Social Distancing: Boston Dynamics implements new technological gadget – The Robot dog

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To help maintain social distancing amid the current global pandemic, robotics company Boston Dynamics’ newly engineered robot dog, also known as ‘Spot’, has been implemented to patrol the Singapore parks.

Spot is a remote-controlled robot dog. It is yellow in colour. Its duty is to consistently remind the park visitors to observe social distancing. Spot has also been attributed the ability to speak in English. Through an integrated loudspeaker, it says:

“Let’s keep Singapore healthy. For your own safety and for those around you, please stand at least one meter apart. Thank you.”

The robot animal was initiated for the first time on Friday around the city’s Bishan-Ang Mo Kio Park. This ‘walking’ device is equally equipped with cameras for one function only – to evaluate the number of visitors coming to the parks daily.  In other words, it is not a gadget to track specific people or gather personal information.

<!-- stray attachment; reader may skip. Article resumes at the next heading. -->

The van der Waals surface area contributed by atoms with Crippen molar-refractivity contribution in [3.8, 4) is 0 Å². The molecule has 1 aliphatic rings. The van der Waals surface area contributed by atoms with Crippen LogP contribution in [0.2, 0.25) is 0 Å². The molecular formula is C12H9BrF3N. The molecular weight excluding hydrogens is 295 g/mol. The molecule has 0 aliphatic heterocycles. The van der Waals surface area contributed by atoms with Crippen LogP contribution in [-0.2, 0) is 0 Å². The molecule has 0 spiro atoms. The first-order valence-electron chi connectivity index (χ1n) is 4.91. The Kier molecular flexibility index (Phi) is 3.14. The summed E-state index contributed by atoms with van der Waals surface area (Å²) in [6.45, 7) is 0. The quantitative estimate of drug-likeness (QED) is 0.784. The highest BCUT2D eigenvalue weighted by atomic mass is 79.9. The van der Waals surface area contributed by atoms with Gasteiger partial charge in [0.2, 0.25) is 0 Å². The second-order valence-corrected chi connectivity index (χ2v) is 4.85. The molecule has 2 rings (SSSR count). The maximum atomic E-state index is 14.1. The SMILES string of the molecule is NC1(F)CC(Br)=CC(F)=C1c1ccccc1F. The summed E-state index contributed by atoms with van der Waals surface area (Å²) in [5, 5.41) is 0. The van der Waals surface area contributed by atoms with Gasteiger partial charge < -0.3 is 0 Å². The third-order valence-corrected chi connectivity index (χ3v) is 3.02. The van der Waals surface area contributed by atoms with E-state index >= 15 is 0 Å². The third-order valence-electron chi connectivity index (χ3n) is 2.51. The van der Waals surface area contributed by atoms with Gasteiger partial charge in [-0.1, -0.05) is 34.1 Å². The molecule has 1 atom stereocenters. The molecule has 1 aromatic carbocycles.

Spot is additionally useful to the government as it is a means to lessen manpower to guard the parks. In this way, physical security officers will not be required, hence encouraging safe distancing among park staff and visitors.

The four-legged robot is moreover used in hospitals to screen patients for the coronavirus. Consequently, there is less risk of coronavirus contamination.

It should be reminded that Singapore reveals alarming statistics of the coronavirus outbreak. Jonhs Hopkins University  has reported 20 deaths and 22, 460 positive cases.

The Robot dog thus serves as an excellent tool to curtail the Covid-19 outbreak. Such an odd way to combat coronavirus is seen also in India where police officers wear ‘coronahelmets’ to remind citizens to stay safe at home during the lockdown.

Spot has a competitor as Chinese robotics company Unitree debuted in early 2020 its latest robot dog called A1 which can move astonishingly swiftly. A1 is one step ahead Spot as it can not only walk around but it can also jump and flip.

Video credit: BBC